Volcom films come with a certain level of expectation. From Magna Plasm to The Bruce Movie to Psychic Migrations, every movie stamped with the stone has turned out to be a big-time hit for more than two decades.
With Aliens Was Here, that trend won’t change.
However, unlike the aforementioned films, Aliens isn’t a year (or two) in the making, nor does it have a big-time budget, interviews, skits, or even a story. Rather, it’s a collaboration between filmer / editor Jimmy Kinnard and surfer Ozzie Wright, and it’s a mashup of the best of a month in Indonesia with nearly every surfer on Volcom’s team. Of course, it’s also sprinkled with Ozzie’s art and animation, inspired by his Aliens Was Here graffiti on his rented van.
Making a movie from just one month is tough, but Volcom timed their trip with back to back-to-back swells last summer, and their team divided and conquered. At any given moment in late June and early July, surfers from team Volcom were getting tubed simultaneously on at least three different islands in Indo. And the top moments from all of it is what made this movie possible.
We called up Jimmy and asked him what he had to say about the project.
Interview by Zander Morton
Photography by Tom Carey
How did Aliens Was Here come to be?
At the start, I wasn’t even hired for the job [Laughs]. I’m good mates with Ozzie and I was cruising with him, and the boys [at Volcom] him me up to film “The Dock” project with Ozzie and some of their crew over here in Bali. So I did that, and from there, I was just dropping by the house they’d rented every day afterward, and getting the crew fired up to go surfing. So I hustled the job, really, just by being there and getting them to go surf [Laughs].
Was creating a film always the end goal, or did it come together after the fact?
Bali can be the most productive place on earth, or the least productive, depending on the crew [Laughs]. But after “The Dock” project, I saw another swell coming to Indo, and it was obvious the waves were going to get good elsewhere. Because when it gets big, Bali kinda sucks, unless you’re surfing Padang—there’s really nowhere else to go. So I rounded the boys up and we headed to Lombok, and as it turned out, we completely scored. So that was the start.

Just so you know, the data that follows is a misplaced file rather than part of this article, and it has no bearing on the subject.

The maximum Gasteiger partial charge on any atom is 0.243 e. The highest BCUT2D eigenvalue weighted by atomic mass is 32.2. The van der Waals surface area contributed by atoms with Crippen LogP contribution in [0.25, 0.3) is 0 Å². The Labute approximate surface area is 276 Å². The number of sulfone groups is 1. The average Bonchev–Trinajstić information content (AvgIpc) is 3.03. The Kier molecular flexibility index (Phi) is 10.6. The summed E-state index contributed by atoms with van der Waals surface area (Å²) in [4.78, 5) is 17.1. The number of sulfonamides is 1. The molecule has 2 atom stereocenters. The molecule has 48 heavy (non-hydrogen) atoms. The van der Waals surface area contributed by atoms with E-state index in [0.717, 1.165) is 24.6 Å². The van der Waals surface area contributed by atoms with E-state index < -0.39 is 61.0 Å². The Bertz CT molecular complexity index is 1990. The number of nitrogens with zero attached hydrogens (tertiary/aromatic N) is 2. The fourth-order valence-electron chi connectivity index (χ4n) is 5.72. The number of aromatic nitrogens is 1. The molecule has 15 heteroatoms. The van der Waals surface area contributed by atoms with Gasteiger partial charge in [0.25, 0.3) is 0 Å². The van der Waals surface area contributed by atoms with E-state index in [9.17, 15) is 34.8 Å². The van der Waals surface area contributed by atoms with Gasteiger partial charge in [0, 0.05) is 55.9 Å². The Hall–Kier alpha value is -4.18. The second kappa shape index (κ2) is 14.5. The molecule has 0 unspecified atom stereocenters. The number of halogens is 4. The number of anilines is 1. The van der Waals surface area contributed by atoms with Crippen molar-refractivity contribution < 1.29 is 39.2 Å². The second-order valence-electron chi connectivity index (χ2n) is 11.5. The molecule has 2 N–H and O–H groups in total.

From Volcom’s end, I don’t really think there was a plan to shoot for a movie in the beginning. They just figured they’d get the whole team over to Indo at different times and shoot for a bunch of a stuff: “The Dock,” individual rider sections, stuff like that. But nobody knew exactly what we were shooting for. Then, after we got some really good waves, I spoke with the guys at Volcom about mashing our trip together with everything else we had gotten, and that’s where this idea for a film really started. So collectively, Aliens is the trip we did, along with some stuff of the groms at Bingin and a couple beachies around Bali, and the side trips some of the other guys did to Sumbawa and Java.
What’s the story behind that tagged-up van?
We rented this little van for the trip, and Ozzie wanted to paint it, along with Noa [Laughs]. Ozzie was just like, “If the guy doesn’t like it, no worries. I’ll pay to have it re-painted.” And yeah, the guy wasn’t into it at all, and we had to re-paint it after the trip. But it was only about 300 bucks. Not too bad.
There’s always a level of expectation from any film with Volcom’s name on it. Did that add any pressure?
Totally. I actually made Valley Of Scum with Ozzie awhile ago. So, when the crew at Volcom decided to move forward with this one, Ozzie flew back over to Bali to edit it with me. But the waves were good, so we pretty much went to Desert Point and surfed most of the time [Laughs]. Ozzie just wasn’t going to sit down and edit when there’s waves.
Did you have to corral his ideas in, or do you guys have a similar vision?
I get on good with Ozzie. He’s so raw. And everything he does and says and draws is clever. He comes up with so many cool ideas and campaigns, and you don’t really have to mess with them too much. But for this project, it’s pretty raw in the sense that it’s just good surfing along with Ozzie’s animations and titles. Which is what the boys wanted. It’s not like Osmo Thrombo. It’s more like surf porn with alien characters throughout it. [Laughs]
Speaking of Volcom’s films, what’s been your favorite over the years?
156 Tricks, for sure. But like you said, all their films are great. I just like their oldest films the most. Magna Plasm was mental. It was so raw.
At the end of the day, what was the biggest challenge with Aliens?
It was a challenge putting it all together after the fact—getting 10 hours of footage from four different cameramen, with about 30 different surfers, and mashing it all into a 15-minute movie that has everything from a 12-year old grom, to Ozzie, Noa, and Mitch [Coleborn], and making it all work. But that said, we’re definitely happy with how it all came together.